Wait a minute. “One note before we get into the details here. When I show data for an airline, I’m showing only the mainline operation. Regional airlines still report on their own, and it’s not possible to determine if a passenger was on, for example, a SkyWest flight operated for Alaska, American Eagle, Delta Connection, or United Express. ” Dr. Dao was on United Express but you leave them out of the analysis. Nothing to see here, just keep moving…..
Did you even read what you quoted? It would be impossible to include United Express in a meaningful, accurate analysis here.
Besides, it is the mainline carrier, not the regional carrier, that determines the number of tickets sold and the policies for overselling (or not overselling) flights, VDB compensation, and therefore IDB numbers.
It would be helpful to present the data exactly as the DOT presents it, including with a screenshot of the relevant page from the DOT report or at least the ranking the DOT provides. Surprisingly, many people who talk about airline consumer issues don’t read the DOT’s monthly report but it does include the quantitative metrics and data that the DOT reports (from the airlines themselves) and which is incorporated into nearly all quantitative airline consumer rankings. The DOT ranks the report by involuntary denied boardings. The overbooking table is on page 34 of the report you linked. The report for July 2018 covers the months of Jan-Mar 2018.
In the DOT’s presentation, DL is first place among 18 US carriers with a 0.00 involuntary DB rank while UA is in 5th place at 0.01, AA is at 11th place at 0.15. Virgin America was at 9th place with 0.11 and AS was at 16th place at 0.21. Since industry average was 0.12 involuntary denied boardings per 10,000 boarded passengers, DL, UA and VX were better than average while AA and AS (of the carriers you discussed here) were worse than average. Given that AS was at 16th place and they are revenue managing the combined AS-VX network on AS’ revenue management systems, the AS’ results are meaningful as a reflection of AS’ business practices and not the merger. Just as AS combined post-merger on-time percentage went down when combined with VX’ network, AS’ combined denied boarding performance improved when combined with VX.
Also, it is true that carriers such as Republic and SkyWest fly for multiple US airlines and thus it is impossible to know which statistics apply to which carrier, However, AA and DL each have wholly owned regional carriers which report and which also fly only for their parent airline. Endeavor ranked 6th while Envoy ranked 15th, both slightly worse than their parent carriers, DL and AA. ExpressJet flies for several airlines but is in 4th place with a rate the same as UA while Skywest and Republic are better than average which says that the chances of an involuntary denied boarding even on the largest regional carriers is better than average for the industry and better than AA.
I am sure your subsequent article will show it but the most glaring finding in the DOT’s on-time report is that the ultra low cost carrier segment performs very poorly while WN brings down the average for low cost carriers, most of which score well (although technically AS and HA are legacy carriers with the former scoring below average and the latter well above average).
The chances of being involuntarily denied boarding on the 3 US global carriers is very low with the real risk coming from AA. Involuntary denied boardings on regional carriers operating for DL and UA are lower than industry average while it is above average for AA and its wholly owned regional carrier.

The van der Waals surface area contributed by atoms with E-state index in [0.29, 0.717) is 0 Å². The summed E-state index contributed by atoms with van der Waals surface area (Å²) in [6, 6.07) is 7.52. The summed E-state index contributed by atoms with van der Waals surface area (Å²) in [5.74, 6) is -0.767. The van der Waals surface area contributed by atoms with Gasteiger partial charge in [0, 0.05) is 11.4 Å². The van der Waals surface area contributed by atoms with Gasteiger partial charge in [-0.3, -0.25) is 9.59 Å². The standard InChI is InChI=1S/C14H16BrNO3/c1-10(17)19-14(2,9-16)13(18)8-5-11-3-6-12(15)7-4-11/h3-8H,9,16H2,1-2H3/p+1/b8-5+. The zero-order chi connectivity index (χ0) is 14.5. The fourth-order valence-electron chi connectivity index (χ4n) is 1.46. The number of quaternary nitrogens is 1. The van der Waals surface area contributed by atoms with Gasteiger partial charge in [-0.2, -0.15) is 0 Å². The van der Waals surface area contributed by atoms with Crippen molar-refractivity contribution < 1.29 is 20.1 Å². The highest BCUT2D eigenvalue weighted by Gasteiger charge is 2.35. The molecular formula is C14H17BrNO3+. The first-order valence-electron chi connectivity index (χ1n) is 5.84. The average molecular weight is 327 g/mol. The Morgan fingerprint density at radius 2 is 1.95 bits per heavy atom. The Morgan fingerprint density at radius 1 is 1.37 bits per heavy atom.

Tim – I linked to the DOT report specifically because I didn’t want to recreate data that’s already totally available. People can always click there if they want to see it.
Maybe I’m dreaming, but it would be great for all of us if this incident started to provide commercial pressure for airlines to bring regional flights under the mainline brand. United, not SkyWest (was it even SkyWest?) took the PR hit for the Dr. DRAO incident, as they should have: it’s United who sold the ticket and United’s brand everywhere on the airplane. United should be the one taking responsibility.
Alex – That is actually happening. I don’t remember the date, but it is planned to make airlines finally report under the brand they operate This will make the operational data much better.
Just for record it was a republic operated flight not skywest.
Could you put all of the airlines on one plot in tomorrow’s post (if you weren’t already planning to)? These relative plots showing the change are useful but make comparing airlines difficult, as you allude to in the text.
But nice post!
Alex – Not planning on comparing airlines since if you click the link to the DOT report you can see it compared right there.
I wonder if Delta’s decline in voluntary denied boardings was positively impacted by Delta’s upguaging strategy – and whether Delta’s flights are slightly less oversold as a result?
Delete – duplicate…
Please reverse the plots for each category.
1Q2017 should be to the left of 1Q2018.
The mainline vs. regional issues make so many of these types of stats meaningless. On average, UA, for example, does not exist, since most of its flights are flown by someone else. I’m always struck by the UAL Master Executive Council April 13, 2017 statement regarding United Express Flight 3411. To me, the Council did all it could to ensure that air travelers knew that this was a Republic-operated flight, not a United flight. All of these stats need to reflect, clearly and completely, they cover ALL flights operated by and for United. Otherwise, they mean nothing.
jaybru – I couldn’t disagree more. These stats are quite meaningful and absolutely show a major decrease. If you look at regionals, you see a major decrease there as well, but you just can’t know how to divide that by brand. While it would be more helpful to see total by brand, this information is far from meaningless as presented. It gives great insight into what’s happening.
United mainline certainly exists. It makes up 46% of United’s departures, but over 70% of seats and close to 75% of enplaned passengers (Source: T100 and OAG).
I am starting to miss the days of asking for volunteers. On my last few flights, the gate agent started off by saying “We need a few volunteers”, (and I started to get excited), “to check your bags, since overhead bin space is at a premium”. (Huge let down)
Does anyone track denied boarding or cancellation when the airline simply decides that there are not enough seats sold? This is a special kind of inconvenience.
klouche – You mean if a flight is canceled because it’s not full? That is almost entirely an urban myth and does not happen.